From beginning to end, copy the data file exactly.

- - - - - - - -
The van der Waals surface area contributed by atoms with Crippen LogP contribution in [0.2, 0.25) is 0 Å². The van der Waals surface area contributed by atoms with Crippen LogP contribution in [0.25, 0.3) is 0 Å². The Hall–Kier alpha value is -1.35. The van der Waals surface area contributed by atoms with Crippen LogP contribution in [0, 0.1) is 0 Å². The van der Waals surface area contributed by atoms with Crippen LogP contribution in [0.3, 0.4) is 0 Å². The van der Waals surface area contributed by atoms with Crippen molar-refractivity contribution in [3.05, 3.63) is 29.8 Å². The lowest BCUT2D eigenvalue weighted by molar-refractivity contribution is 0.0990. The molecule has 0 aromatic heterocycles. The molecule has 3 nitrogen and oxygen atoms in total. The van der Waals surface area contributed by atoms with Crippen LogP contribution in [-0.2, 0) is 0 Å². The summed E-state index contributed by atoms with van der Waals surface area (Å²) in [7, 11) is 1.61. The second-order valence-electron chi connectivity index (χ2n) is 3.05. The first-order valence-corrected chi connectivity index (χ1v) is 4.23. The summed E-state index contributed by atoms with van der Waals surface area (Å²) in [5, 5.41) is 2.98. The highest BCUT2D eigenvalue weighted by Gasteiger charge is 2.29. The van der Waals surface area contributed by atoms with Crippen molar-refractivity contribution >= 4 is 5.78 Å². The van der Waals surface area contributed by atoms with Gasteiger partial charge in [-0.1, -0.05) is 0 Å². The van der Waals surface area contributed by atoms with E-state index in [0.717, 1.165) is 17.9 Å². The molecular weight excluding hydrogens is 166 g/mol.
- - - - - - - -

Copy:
The van der Waals surface area contributed by atoms with Crippen LogP contribution in [0.2, 0.25) is 0 Å². The van der Waals surface area contributed by atoms with Crippen LogP contribution in [0.25, 0.3) is 0 Å². The Hall–Kier alpha value is -1.35. The van der Waals surface area contributed by atoms with Crippen LogP contribution in [0, 0.1) is 0 Å². The van der Waals surface area contributed by atoms with Crippen LogP contribution in [0.3, 0.4) is 0 Å². The van der Waals surface area contributed by atoms with Crippen molar-refractivity contribution in [3.05, 3.63) is 29.8 Å². The lowest BCUT2D eigenvalue weighted by molar-refractivity contribution is 0.0990. The molecule has 0 aromatic heterocycles. The molecule has 3 nitrogen and oxygen atoms in total. The van der Waals surface area contributed by atoms with Crippen LogP contribution in [-0.2, 0) is 0 Å². The summed E-state index contributed by atoms with van der Waals surface area (Å²) in [7, 11) is 1.61. The second-order valence-electron chi connectivity index (χ2n) is 3.05. The first-order valence-corrected chi connectivity index (χ1v) is 4.23. The summed E-state index contributed by atoms with van der Waals surface area (Å²) in [5, 5.41) is 2.98. The highest BCUT2D eigenvalue weighted by Gasteiger charge is 2.29. The van der Waals surface area contributed by atoms with Crippen molar-refractivity contribution >= 4 is 5.78 Å². The van der Waals surface area contributed by atoms with Gasteiger partial charge in [-0.1, -0.05) is 0 Å². The van der Waals surface area contributed by atoms with E-state index in [0.717, 1.165) is 17.9 Å². The molecular weight excluding hydrogens is 166 g/mol.